Date of Completion


Embargo Period



enzyme polymer conjugates; stability; polymers; bioconjugates; biosensors

Major Advisor

Challa V. Kumar

Co-Major Advisor

Rajeswari M. Kasi

Associate Advisor

Fatma Selampinar

Associate Advisor

Mark Peczuh

Associate Advisor

Alfredo Angeles-Boza

Field of Study



Doctor of Philosophy

Open Access

Open Access


This dissertation focuses on the development of a simple, efficient, and versatile method for enzyme stabilization and extends it into a universal approach for stabilization of enzymes on solid porous supports such as cellulose so that they can be used to produce novel enzyme biomaterials for advanced biocatalysis and biosensing applications. The novelty of this work is in the development of a universal and simple method for the stabilization of any enzyme, which is currently not available. Many enzyme conjugation methods are either enzyme-specific, or they require complex chemistries that significantly inactivate the enzyme.

Enzymes were first conjugated to the polymer poly(acrylic acid) (PAA). Carbodiimide chemistry was used for all crosslinking purposes, where the primary amines from enzymes were conjugated to carboxylic acids on PAA. The PAA “armors” the enzyme and restricts the conformational entropy of the enzyme’s structure, thus making it difficult for the enzyme to denature or become inactivated by proteases and inhibitors. The studies provide a powerful tool for the development of novel enzyme-PAA based conjugates with enhanced stability.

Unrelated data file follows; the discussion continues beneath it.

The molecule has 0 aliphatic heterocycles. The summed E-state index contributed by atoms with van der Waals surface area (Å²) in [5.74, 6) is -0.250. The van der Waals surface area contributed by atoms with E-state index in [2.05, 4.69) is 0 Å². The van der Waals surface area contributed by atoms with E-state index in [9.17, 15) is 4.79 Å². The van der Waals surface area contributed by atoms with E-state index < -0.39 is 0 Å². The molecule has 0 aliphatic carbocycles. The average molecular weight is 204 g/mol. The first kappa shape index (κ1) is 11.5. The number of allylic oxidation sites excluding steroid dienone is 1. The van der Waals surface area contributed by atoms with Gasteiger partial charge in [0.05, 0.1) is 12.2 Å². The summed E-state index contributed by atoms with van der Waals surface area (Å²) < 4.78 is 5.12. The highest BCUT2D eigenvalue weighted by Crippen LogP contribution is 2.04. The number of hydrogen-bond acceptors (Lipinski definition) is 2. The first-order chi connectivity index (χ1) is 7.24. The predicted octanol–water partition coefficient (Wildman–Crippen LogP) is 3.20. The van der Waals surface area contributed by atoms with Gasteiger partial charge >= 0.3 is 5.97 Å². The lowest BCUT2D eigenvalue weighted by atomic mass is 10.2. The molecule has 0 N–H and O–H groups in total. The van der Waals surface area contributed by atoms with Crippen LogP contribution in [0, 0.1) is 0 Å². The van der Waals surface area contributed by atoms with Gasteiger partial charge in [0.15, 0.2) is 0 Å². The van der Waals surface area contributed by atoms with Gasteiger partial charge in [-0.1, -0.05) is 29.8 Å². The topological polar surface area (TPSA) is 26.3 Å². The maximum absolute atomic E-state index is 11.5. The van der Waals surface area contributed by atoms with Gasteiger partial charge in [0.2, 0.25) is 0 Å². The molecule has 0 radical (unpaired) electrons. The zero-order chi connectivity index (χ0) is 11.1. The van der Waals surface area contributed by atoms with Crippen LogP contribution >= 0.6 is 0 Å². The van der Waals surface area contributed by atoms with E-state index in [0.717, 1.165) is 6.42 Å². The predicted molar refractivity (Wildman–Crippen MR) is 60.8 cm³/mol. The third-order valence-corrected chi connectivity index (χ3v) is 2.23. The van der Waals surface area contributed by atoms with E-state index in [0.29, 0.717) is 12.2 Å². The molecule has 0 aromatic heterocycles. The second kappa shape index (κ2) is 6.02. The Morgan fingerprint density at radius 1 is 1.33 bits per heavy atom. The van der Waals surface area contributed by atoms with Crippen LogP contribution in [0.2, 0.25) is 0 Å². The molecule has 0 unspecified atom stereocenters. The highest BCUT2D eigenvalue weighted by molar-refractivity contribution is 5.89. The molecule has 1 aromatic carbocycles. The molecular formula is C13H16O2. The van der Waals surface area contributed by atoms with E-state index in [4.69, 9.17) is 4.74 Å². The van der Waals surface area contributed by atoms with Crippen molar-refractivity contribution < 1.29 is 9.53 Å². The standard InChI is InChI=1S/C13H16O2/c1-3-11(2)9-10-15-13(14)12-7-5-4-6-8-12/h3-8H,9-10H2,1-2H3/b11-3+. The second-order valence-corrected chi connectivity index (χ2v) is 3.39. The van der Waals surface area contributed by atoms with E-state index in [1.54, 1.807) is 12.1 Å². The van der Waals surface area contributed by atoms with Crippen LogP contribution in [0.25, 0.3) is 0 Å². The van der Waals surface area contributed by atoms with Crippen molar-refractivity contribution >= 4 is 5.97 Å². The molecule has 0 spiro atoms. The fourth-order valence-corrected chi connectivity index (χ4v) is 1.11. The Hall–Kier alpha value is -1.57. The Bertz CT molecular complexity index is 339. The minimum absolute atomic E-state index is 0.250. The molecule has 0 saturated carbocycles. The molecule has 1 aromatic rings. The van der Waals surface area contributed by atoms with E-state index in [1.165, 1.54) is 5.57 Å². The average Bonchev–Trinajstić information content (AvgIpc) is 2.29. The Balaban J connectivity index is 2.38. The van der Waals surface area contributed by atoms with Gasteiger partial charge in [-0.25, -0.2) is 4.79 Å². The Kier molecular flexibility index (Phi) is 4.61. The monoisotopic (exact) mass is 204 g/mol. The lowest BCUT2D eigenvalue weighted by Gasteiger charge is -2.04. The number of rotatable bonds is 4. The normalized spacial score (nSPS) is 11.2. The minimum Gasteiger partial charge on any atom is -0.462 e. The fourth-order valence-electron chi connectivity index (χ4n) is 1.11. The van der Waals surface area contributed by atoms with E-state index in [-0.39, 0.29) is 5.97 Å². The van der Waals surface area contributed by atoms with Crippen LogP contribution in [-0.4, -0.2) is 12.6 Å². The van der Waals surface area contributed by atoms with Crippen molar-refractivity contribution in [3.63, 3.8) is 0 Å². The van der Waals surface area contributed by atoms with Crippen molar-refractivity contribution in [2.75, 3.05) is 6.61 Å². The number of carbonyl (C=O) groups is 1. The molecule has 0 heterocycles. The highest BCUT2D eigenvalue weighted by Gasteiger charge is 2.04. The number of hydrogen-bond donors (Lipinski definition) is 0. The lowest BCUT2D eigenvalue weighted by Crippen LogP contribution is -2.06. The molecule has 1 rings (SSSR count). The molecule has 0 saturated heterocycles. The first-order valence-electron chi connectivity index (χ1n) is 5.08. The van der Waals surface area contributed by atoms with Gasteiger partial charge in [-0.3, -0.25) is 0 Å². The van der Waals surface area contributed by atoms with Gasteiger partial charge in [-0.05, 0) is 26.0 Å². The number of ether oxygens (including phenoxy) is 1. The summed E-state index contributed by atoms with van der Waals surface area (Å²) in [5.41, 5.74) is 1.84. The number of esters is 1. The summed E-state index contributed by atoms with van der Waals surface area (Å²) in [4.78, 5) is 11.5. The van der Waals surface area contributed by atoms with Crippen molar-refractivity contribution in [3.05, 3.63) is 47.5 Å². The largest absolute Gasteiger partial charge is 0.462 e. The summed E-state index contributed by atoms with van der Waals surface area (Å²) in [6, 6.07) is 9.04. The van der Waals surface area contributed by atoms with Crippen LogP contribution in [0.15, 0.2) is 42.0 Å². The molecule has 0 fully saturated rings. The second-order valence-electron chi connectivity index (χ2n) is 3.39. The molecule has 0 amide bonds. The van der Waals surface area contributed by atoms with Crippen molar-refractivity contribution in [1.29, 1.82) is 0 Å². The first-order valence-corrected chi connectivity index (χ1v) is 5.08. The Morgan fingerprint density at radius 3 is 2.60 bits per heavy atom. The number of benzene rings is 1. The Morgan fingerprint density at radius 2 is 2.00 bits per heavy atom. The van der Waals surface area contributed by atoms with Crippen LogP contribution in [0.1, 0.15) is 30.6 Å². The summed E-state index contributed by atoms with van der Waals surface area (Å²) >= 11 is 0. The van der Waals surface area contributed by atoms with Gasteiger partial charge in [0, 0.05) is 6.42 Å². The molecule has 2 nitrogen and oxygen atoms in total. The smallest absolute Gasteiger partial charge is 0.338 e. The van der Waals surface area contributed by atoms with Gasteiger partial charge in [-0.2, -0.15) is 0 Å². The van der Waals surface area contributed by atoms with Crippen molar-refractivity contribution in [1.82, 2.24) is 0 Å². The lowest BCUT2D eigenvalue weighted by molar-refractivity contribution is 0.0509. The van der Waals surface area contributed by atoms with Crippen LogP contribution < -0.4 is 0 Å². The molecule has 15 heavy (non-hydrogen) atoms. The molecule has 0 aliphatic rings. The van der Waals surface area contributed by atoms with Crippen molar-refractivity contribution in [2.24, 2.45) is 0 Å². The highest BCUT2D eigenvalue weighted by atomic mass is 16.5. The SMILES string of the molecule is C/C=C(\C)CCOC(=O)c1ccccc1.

We also developed a simple and inexpensive method for the immobilization of enzymes in filter paper. We crosslinked enzyme with PAA in filter paper, and found that the enzyme-polymer conjugate forms around the fibers of the paper. The resulting enzyme-PAA conjugate remained ‘locked-in’ place, and the enzymes were not washed off when immersed in a solution. Additionally, these enzymes were protected by the PAA, thus providing a useful tool for the development of stable paper-based enzyme devices for use at room temperature, which can be washed with full recovery of enzyme.

We also designed an approach with bovine serum albumin (BSA) as an alternative to PAA, interlocking it with enzymes in a one-pot two-layer approach. In our design, BSA passivates the surface of cellulose, while at the same time providing attachment groups for subsequent chemical modification in a second layer. Thus, this one-pot two-layer method provides enzymes with enhanced stability, increased recyclability, and high retention in activity. These approaches provide powerful tools for creating novel enzyme-based paper devices that require enhanced stability at room temperature.